Suppose you were a male Labour candidate at the last general election. What would your chance of becoming an MP have been? Well, voters elected one out of every two Labour men. And they elected one out of every three (rounding down) Labour women candidates. Not bad.

Of course, 2017 was a very good year to be a Labour candidate. The party won by a landslide. Moreover, it didn’t put up as many candidates as it might have. Only on the 5th district did Labour have more candidates than the PN.

Had you been a Nationalist Party candidate, your chances would have been rather worse. Voters elected only (rounding down) one out of every four male candidates. Only one out of every five women candidates was elected.

These proportions are not the whole story. However, they are an untold part of it. The figure we usually get is that women MPs form only 15 per cent of Parliament. True. But the four Labour women MPs were elected out of a grand total of 11 candidates (around 15 per cent of the total Labour list). The six Opposition women MPs were elected out of 28 (around a quarter of the total PN list).

We can agree that women are badly under-represented in Parliament, and that this cannot be good for our democracy. But we should also be able to agree that the problem begins with the choice offered. The gross under-representation lies in the list of candidates. The under-representation in Parliament reflects the lists, not the voters.

It is true that voters prefer male candidates proportionately more than women. It’s not by much, though. The gender difference is far less than that 15 per cent women MPs would suggest.

Part of the slight preference for male candidates has to do with incumbency. Man or woman, you have a far better chance of winning a seat if you already are in Parliament. The voter preference for men is partly a preference for incumbents.

Incumbents have funds. Some voters seek them for help, and that means opportunities to gain voter gratitude later. If you’re a Labour MP these days, you have even greater powers of patronage. It’s not just that, given the size of the front bench, you have a good chance of being a minister or junior minister. Virtually all backbenchers have been given government-related roles which can be translated into clientelism.

It’s an unintended consequence, but Joseph Muscat’s policy of co-opting his backbenchers into the executive is making it more difficult for new people, and consequently for women, to compete on equal terms for parliamentary seats.

So it’s not surprising that the new women MPs in 2017 feature two mayors of good-sized localities. Rosianne Cutajar is the third mayor of Qormi to make it into Parliament; she also used to work in the Office of the Prime Minister. 

Maria Deguara, in addition to having her own personal political machine, is of course married to Louis Deguara, a former MP (and minister) on her same district. Even though she was not elected in the same district where she served as mayor, the machine and the legacy were salient.

The under-representation in Parliament reflects the lists, not the voters

Julia Farrugia Portelli had enjoyed some prominence in the Labour media, worked for Minister Anton Refalo, and comes from a family of activists. Therese Commodini Cachia was a sitting MEP, with her own national office, and prominence within the PN and the media both for her work on legal cases and for chairing policy development committees.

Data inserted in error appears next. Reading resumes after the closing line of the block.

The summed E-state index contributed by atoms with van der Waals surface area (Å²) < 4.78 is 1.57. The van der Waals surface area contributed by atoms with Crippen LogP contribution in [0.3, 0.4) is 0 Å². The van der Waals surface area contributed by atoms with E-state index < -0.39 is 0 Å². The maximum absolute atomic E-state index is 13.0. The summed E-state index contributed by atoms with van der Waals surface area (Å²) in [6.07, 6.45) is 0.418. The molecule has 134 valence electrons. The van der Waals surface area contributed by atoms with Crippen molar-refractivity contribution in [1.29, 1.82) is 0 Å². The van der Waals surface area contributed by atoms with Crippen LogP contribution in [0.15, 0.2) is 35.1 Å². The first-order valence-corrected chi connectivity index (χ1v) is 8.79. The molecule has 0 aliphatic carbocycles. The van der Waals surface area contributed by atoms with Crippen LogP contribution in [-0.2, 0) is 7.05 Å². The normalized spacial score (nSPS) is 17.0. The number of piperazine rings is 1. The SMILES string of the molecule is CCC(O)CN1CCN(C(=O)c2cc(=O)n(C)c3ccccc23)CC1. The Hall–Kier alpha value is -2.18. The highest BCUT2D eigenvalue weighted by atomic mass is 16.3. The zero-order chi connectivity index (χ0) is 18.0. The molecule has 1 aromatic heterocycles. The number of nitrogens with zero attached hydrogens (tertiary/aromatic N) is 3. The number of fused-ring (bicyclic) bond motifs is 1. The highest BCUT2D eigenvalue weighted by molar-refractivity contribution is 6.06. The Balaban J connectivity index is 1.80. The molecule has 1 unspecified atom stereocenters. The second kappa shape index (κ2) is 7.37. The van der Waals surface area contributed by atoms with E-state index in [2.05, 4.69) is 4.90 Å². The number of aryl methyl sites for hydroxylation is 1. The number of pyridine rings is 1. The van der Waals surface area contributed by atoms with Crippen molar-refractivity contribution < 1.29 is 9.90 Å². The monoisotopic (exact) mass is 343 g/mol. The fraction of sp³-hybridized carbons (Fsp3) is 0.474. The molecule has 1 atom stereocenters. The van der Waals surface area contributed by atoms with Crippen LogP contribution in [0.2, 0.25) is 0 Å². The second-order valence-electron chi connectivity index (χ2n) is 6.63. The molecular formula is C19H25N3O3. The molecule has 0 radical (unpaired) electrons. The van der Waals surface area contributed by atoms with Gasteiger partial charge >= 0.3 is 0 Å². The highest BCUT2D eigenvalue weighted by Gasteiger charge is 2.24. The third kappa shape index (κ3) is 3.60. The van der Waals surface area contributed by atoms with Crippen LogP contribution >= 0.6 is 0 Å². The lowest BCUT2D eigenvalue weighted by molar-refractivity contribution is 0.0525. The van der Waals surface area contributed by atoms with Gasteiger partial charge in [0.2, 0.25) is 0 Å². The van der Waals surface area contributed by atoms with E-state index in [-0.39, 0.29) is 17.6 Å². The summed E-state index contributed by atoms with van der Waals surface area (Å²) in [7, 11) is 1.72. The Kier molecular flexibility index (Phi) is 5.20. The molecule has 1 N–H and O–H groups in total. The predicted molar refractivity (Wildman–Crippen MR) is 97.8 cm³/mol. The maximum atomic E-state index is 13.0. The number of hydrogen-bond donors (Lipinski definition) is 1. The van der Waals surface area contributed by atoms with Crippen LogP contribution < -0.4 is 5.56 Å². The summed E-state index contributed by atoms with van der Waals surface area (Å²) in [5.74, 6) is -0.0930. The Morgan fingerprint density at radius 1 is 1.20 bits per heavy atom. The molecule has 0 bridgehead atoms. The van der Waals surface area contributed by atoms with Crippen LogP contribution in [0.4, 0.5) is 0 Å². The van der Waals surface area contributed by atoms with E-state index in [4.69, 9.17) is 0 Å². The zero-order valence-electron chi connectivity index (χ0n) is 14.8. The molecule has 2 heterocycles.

So three out of these four could be called quasi-incumbents, and all four had name recognition and established roots and local party connections.

So if you want some free and unnecessary advice on how to become a woman MP, here goes. It’s almost the same advice I’d give you if you wanted to become a nationally prominent violinist or tennis player. 

It helps to come from a family that’s already involved. But even without that, you can still make it, as long as you begin young, do the work, find a sponsor in the relevant institution, and seek opportunities to be noticed.

There are other things that would help, of course. They are mainly things that would help make being an MP more attractive – like the possibility of making a full-time living out of it, and having conditions of work in Parliament that are family-friendly.

It would also help if society in general were less sexist. But on the list of obstacles to women becoming MPs, voter attitudes seem to be less important than political party lists and practices that favour incumbents.

There was a point when four out of our six MEPs were women. 

And times are moving fast. When future party leaders are discussed, Miriam Dalli and Roberta Metsola are both mentioned freely.

Why say all of this now? Because we are approaching the end of the public consultation process to consider a government proposal to fix the current gender imbalance in Parliament. Essentially, it’s a top-up mechanism to add up to 12 extra seats for women (strictly speaking, the ‘under-represented sex’) if they make up less than 40 per cent of Parliament.

A lot of attention has been given to make sure the mechanism does not distort the balance between political parties as decided by voters. Any extra seats will be divided equally between the political parties.

But the entire assumption is that it’s voter choices that need to be corrected. It is of course true that political parties might have fewer women candidates because of sexism in society at large. It’s possible but undemonstrated. Why did Labour only manage to have 11 candidates if the PN managed to have 28?

Major constitutional changes should only be contemplated when the alternative measures have truly been exhausted. 

At the moment, it seems that a major constitutional shake-up is being contemplated because the political parties are reluctant to take on measures that would shake their own organisations up.


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